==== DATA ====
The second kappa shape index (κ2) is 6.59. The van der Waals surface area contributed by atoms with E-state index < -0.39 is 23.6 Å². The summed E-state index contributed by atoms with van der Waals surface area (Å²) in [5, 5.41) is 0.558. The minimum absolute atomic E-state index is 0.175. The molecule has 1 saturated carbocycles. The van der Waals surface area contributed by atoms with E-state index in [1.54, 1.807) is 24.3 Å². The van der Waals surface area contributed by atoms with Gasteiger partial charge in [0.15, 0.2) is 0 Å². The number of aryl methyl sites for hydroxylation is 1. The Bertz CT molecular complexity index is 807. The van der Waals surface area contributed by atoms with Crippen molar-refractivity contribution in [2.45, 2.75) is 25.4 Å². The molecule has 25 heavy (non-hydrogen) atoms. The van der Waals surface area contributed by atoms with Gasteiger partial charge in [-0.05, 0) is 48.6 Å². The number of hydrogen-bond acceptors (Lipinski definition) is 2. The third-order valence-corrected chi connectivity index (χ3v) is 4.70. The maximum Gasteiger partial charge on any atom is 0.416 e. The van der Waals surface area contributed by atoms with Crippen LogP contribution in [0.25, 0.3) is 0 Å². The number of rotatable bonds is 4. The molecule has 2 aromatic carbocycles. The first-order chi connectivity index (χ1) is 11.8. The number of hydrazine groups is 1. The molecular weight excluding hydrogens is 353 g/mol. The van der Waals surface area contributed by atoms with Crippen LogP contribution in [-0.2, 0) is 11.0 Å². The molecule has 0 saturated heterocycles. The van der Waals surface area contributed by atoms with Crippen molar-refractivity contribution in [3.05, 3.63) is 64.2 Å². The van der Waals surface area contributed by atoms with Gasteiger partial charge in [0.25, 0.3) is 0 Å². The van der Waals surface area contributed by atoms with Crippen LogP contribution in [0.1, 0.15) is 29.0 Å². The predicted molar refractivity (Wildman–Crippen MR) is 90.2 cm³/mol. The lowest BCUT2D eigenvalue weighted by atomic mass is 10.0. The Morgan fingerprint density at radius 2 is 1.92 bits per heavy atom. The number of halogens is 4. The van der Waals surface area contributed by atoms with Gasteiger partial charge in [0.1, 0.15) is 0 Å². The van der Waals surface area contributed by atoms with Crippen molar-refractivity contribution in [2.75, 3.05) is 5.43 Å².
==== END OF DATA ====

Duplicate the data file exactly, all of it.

The second kappa shape index (κ2) is 6.59. The van der Waals surface area contributed by atoms with E-state index < -0.39 is 23.6 Å². The summed E-state index contributed by atoms with van der Waals surface area (Å²) in [5, 5.41) is 0.558. The minimum absolute atomic E-state index is 0.175. The molecule has 1 saturated carbocycles. The van der Waals surface area contributed by atoms with E-state index in [1.54, 1.807) is 24.3 Å². The van der Waals surface area contributed by atoms with Gasteiger partial charge in [0.15, 0.2) is 0 Å². The number of aryl methyl sites for hydroxylation is 1. The Bertz CT molecular complexity index is 807. The van der Waals surface area contributed by atoms with Crippen molar-refractivity contribution in [2.45, 2.75) is 25.4 Å². The molecule has 25 heavy (non-hydrogen) atoms. The van der Waals surface area contributed by atoms with Gasteiger partial charge in [-0.05, 0) is 48.6 Å². The number of hydrogen-bond acceptors (Lipinski definition) is 2. The third-order valence-corrected chi connectivity index (χ3v) is 4.70. The maximum Gasteiger partial charge on any atom is 0.416 e. The van der Waals surface area contributed by atoms with Crippen LogP contribution in [0.25, 0.3) is 0 Å². The number of rotatable bonds is 4. The molecule has 2 aromatic carbocycles. The first-order chi connectivity index (χ1) is 11.8. The number of hydrazine groups is 1. The molecular weight excluding hydrogens is 353 g/mol. The van der Waals surface area contributed by atoms with Crippen LogP contribution in [-0.2, 0) is 11.0 Å². The molecule has 0 saturated heterocycles. The van der Waals surface area contributed by atoms with Crippen molar-refractivity contribution in [3.05, 3.63) is 64.2 Å². The van der Waals surface area contributed by atoms with Gasteiger partial charge in [0.25, 0.3) is 0 Å². The van der Waals surface area contributed by atoms with Crippen LogP contribution in [0.1, 0.15) is 29.0 Å². The predicted molar refractivity (Wildman–Crippen MR) is 90.2 cm³/mol. The lowest BCUT2D eigenvalue weighted by atomic mass is 10.0. The Morgan fingerprint density at radius 2 is 1.92 bits per heavy atom. The number of halogens is 4. The van der Waals surface area contributed by atoms with Gasteiger partial charge in [0.1, 0.15) is 0 Å². The van der Waals surface area contributed by atoms with Crippen molar-refractivity contribution in [2.75, 3.05) is 5.43 Å².